How many of us actually take the time to just sit and be? To be aware of where we are right here and now, to focus on our breathing, the sounds and smells around us, to connect with our own bodies and our environment? My guess is that this doesn’t happen very often for most people. I can tell you though from experience that it’s one of the most relaxing and refreshing exercises that you can do for yourself. Sure, it’ll feel weird at first, but that’s because you’re so used to running around like crazy every day! Mindfulness allows you to feel peace, relaxation and gratitude.
So what really is mindfulness?
Mindfulness involves learning how to control one’s own mind instead of one’s mind controlling them. It directs your attention on the here and now—the moment you are experiencing right at this second. You are being mindful when you recognize the moment, what it looks like, feels like, sounds like, tastes like (Behavioral Tech, LLC). Mindfulness is a lot like meditating. You can focus on your breathing patterns or the counts of your breath in the beginning. The point is to focus on one thing and when your mind begins to wander, as it naturally will, you teach yourself to non-judgingly bring the mind back to focus.
Isn’t mindfulness a little weird?
Not at all! It’s a practice that has been around for ages, infused into many cultures and religions. Thomas Merton, a devout monk and prolific twentieth century writer, wrote the book Contemplative Prayer to help us learn how to pray using meditation strategies similar to mindfulness. Merton states, “Contemplation is the highest expression of man’s intellectual and spiritual life. It is when life itself is fully awake, fully active, fully aware that it is alive…It is gratitude for life, for awareness and for being” (The Thomas Merton Encyclopedia, 2002). Our culture is always saying things like “seize the day” and “live in the moment” but are we actually doing that?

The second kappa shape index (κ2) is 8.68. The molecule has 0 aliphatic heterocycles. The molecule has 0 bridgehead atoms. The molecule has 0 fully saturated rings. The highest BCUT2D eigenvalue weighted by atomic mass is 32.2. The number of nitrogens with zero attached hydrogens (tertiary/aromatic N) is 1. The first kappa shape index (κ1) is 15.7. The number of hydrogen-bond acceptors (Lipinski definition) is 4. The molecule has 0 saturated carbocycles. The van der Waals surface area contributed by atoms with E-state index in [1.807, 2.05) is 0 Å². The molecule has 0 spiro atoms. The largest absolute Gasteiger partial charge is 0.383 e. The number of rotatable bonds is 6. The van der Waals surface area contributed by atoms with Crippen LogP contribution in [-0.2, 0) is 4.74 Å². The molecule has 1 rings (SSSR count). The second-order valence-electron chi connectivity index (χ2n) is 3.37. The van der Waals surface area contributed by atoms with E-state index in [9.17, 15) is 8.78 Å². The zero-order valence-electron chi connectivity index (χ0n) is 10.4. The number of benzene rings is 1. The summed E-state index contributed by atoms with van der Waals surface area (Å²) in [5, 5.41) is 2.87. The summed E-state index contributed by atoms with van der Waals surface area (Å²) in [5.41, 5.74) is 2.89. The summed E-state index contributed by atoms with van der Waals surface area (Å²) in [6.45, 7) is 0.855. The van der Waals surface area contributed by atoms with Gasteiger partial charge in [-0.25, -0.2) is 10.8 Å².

What does mindfulness look like?
Mindfulness can look like a lot of things. I’ll give you a simple breathing exercise to get started with but mindfulness takes on a variety of forms. Sometimes, I will just meditate on a scripture or things that I am thankful for. Other times, I will focus on positive thoughts while breathing in and negative thoughts that I need to release when I breathe out. You can close your eyes to avoid distraction for certain exercises, or you can open your eyes to be mindful of your surroundings for others.
Here is a simple breathing exercise:
Close your eyes and get into a relaxed position. Try to focus on your breathing—breathe in and out. Notice your breath as it enters your nostrils, fills your lungs, expands your stomach, and escapes through your nose or mouth. Don’t worry about if your breaths are shallow, deep, slow or fast. Just notice it. As your mind begins to wander—which will most likely happen in the beginning—just recognize it and bring your thoughts back to your breath. It’s important to not worry or judge yourself for outside thoughts. As you increase the frequency of this practice, you will do this less and less. The first time I led this exercise for a group, one lady actually fell asleep! That’s totally okay too—no judgment here! In this crazy, fast-paced world, it’s amazing what 5 minutes of stillness can do for our mind and body.
Try this for 3-5 minutes at first and then increase the time as you become more comfortable. Hopefully you feel more relaxed, refreshed and alive!
If you’re interested in more mindfulness exercises, feel free to contact me.